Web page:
In 2022 Colorado gathered experts across the state to convene in a task force to study intoxicating hemp products and make legislative and rule recommendations. The task force, of which Realm of Caring was a member of, met over the course of six months, collectively committing to thousands of hours. The final report was submitted to the General Assembly on January 3rd, 2023.
Before the bill was introduced to the Senate Finance Committee on April 18th, 2023, those findings and recommendations were dismissed. Over the course of the last three weeks of session, through the Senate and House, amendments were further added going well beyond the scope and intent of the bill.
The intoxicating products the task force were intended to discuss were synthetically derived and synthetic cannabinoids available in the market. The focus quickly transferred from those products to non-intoxicating, hemp-derived CBD products that have been available for purchase globally for more than a decade. Instead of focusing on the crux of the issue, which are intoxicating products, the amendments sought to further regulate those that are compliant with safety data to prove that they do not produce adverse effects. These products that are being threatened are utilized for an array of healthcare conditions, offering a life-saving therapy for infants, children, adults, and animals. Sacrificing access to these products is to sacrifice a life.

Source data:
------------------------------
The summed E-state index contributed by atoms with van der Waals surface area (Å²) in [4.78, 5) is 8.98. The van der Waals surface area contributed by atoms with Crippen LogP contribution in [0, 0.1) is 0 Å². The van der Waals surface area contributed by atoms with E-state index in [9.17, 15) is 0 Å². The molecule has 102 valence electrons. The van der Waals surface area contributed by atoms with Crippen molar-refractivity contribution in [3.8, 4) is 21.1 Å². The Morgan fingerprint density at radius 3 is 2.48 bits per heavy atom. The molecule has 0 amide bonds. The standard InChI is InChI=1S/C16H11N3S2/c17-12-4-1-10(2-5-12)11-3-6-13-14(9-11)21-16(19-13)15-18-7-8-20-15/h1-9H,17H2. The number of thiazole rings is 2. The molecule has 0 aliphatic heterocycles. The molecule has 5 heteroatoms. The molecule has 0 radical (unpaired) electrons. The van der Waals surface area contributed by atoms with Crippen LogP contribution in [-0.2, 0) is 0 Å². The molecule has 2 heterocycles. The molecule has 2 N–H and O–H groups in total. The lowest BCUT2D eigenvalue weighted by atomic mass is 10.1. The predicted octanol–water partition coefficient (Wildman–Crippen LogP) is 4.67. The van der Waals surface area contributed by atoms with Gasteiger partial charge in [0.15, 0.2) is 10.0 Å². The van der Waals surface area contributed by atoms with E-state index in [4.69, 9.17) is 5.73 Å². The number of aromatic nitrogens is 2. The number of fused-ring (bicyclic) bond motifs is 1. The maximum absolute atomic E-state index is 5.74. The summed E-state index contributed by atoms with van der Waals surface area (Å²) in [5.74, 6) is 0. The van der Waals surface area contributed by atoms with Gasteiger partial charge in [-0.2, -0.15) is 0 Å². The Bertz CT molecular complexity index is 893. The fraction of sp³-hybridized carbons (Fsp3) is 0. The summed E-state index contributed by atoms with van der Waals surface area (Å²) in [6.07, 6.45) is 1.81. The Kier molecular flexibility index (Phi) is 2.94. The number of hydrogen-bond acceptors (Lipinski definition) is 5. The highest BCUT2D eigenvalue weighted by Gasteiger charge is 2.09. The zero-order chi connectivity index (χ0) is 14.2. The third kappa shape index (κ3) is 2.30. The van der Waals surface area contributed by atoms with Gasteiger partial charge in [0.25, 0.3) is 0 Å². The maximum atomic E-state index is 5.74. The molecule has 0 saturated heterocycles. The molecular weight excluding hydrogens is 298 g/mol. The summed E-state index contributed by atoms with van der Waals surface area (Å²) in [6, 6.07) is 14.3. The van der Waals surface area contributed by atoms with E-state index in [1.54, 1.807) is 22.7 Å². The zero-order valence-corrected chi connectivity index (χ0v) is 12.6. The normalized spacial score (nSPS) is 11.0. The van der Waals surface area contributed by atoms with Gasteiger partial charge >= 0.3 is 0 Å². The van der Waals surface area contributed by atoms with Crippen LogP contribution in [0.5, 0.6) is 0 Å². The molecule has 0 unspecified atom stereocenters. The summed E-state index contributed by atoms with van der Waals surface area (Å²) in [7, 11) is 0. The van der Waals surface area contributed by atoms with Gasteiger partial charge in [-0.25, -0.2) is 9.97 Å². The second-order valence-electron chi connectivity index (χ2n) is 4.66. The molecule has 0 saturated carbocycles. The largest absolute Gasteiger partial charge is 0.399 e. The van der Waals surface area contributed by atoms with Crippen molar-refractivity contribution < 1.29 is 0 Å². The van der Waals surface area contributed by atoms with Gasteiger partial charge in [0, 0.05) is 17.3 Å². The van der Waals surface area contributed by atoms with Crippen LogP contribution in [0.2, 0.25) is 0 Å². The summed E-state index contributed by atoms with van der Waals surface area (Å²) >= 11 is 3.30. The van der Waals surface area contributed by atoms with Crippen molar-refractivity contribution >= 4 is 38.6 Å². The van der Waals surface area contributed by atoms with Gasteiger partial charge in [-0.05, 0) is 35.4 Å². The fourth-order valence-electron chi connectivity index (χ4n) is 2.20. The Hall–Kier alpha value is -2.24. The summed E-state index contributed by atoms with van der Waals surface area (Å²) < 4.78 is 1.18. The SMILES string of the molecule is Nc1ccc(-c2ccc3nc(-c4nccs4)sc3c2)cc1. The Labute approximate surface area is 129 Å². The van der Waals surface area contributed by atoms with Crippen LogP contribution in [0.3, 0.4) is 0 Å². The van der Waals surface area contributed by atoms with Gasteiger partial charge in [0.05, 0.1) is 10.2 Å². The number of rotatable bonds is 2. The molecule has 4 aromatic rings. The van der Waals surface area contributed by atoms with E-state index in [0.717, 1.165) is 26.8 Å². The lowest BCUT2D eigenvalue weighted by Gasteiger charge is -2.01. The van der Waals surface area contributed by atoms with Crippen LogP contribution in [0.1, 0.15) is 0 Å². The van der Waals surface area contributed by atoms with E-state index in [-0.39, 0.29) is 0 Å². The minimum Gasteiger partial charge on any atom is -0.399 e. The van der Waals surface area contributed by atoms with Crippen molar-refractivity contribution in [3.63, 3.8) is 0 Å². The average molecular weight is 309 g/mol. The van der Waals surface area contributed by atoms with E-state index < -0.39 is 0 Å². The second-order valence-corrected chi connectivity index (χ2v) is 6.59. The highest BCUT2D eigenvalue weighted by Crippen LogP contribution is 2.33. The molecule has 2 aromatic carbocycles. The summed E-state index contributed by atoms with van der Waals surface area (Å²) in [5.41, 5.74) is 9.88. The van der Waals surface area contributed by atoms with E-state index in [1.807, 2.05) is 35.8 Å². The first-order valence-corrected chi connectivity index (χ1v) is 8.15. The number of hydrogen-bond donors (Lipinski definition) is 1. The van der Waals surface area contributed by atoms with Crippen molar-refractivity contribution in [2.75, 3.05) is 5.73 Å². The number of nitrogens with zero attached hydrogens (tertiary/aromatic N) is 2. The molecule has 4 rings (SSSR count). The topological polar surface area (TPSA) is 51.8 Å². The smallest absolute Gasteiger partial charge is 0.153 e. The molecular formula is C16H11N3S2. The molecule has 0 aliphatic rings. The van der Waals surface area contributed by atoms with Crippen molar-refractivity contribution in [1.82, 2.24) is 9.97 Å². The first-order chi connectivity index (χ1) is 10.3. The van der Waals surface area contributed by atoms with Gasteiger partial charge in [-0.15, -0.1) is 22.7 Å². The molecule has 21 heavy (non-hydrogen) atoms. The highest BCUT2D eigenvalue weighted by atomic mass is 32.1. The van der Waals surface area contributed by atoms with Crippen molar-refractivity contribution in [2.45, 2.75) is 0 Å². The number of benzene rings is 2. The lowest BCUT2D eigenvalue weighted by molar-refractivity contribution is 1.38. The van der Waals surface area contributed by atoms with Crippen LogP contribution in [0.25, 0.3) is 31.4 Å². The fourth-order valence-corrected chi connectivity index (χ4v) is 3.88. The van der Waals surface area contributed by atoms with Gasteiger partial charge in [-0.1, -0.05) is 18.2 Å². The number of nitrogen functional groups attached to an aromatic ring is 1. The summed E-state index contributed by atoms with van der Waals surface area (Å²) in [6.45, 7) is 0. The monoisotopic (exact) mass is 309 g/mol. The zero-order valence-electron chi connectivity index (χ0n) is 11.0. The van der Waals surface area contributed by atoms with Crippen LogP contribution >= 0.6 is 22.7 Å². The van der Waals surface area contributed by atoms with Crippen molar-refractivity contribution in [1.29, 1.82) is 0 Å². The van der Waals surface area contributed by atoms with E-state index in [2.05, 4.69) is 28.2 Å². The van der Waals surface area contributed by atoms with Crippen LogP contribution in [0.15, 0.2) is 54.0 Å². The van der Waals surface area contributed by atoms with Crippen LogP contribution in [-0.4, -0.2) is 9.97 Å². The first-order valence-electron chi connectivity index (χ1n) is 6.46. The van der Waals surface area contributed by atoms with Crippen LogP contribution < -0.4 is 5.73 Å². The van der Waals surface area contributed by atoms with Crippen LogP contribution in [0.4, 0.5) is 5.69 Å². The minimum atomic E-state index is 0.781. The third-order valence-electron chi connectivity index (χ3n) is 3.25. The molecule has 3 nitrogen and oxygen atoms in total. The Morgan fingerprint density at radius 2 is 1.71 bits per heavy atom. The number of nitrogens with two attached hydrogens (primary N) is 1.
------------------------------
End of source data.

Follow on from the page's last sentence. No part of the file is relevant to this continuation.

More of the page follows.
To pass this bill with the amendments would impose age restrictions for a subset of the non-intoxicating products now available. Parents are being put into a situation where in order to give their child their medicine, they must verify their age as 21+ for purchasing. Not at a dispensary in Colorado, but at grocery stores, supplement and vitamin shops, and any other retail location where compliant hemp products were once sold without restriction.
There is scientific data available to show that in a CBD to THC ratio product made from hemp, THC levels are non-intoxicating up to 3.7mg per serving. Amendments set forth bring that serving limit down to 1.25mg per serving. The task force gathered to make legislative and rule recommendations based in science, which they did. This new serving limit of 1.25mg is arbitrary, not based in science, and will quickly cause Colorado to lose status as a leader in the hemp industry.
The rhetoric and reasoning behind these amendments are based in fear from a lengthy war on drugs as well as greed from the marijuana industry. Special interest groups took advantage of the opportunity to regulate intoxicating products with an attempt to instead regulate non-intoxicating products.
We cannot risk access to the most vulnerable across our state and nation who purchase from Colorado manufacturers. We have fought too long and too hard to be right back where we were a decade ago. The only difference between then and where we are today, is that we now have a decade of data from our own constituents to support that these products are safe and non-intoxicating.
At Realm of Caring, we support a veto to SB23-271. There is still a concern regarding intoxicating, synthetic and synthetically derived products and this bill does not solve that. A veto here would allow stakeholders to come back next year with reasonable solutions that do not impact access to quality and compliant hemp products.
For additional viewpoints on the process and outcomes of SB23-271, check out the following resources:
Commentary: Is Full Spectrum Hemp a Thing of the Past in Colorado?
Colorado Intoxicating Cannabinoid Legislation Threatens an Industry, Fails to Protect Patients and Endangers America’s Children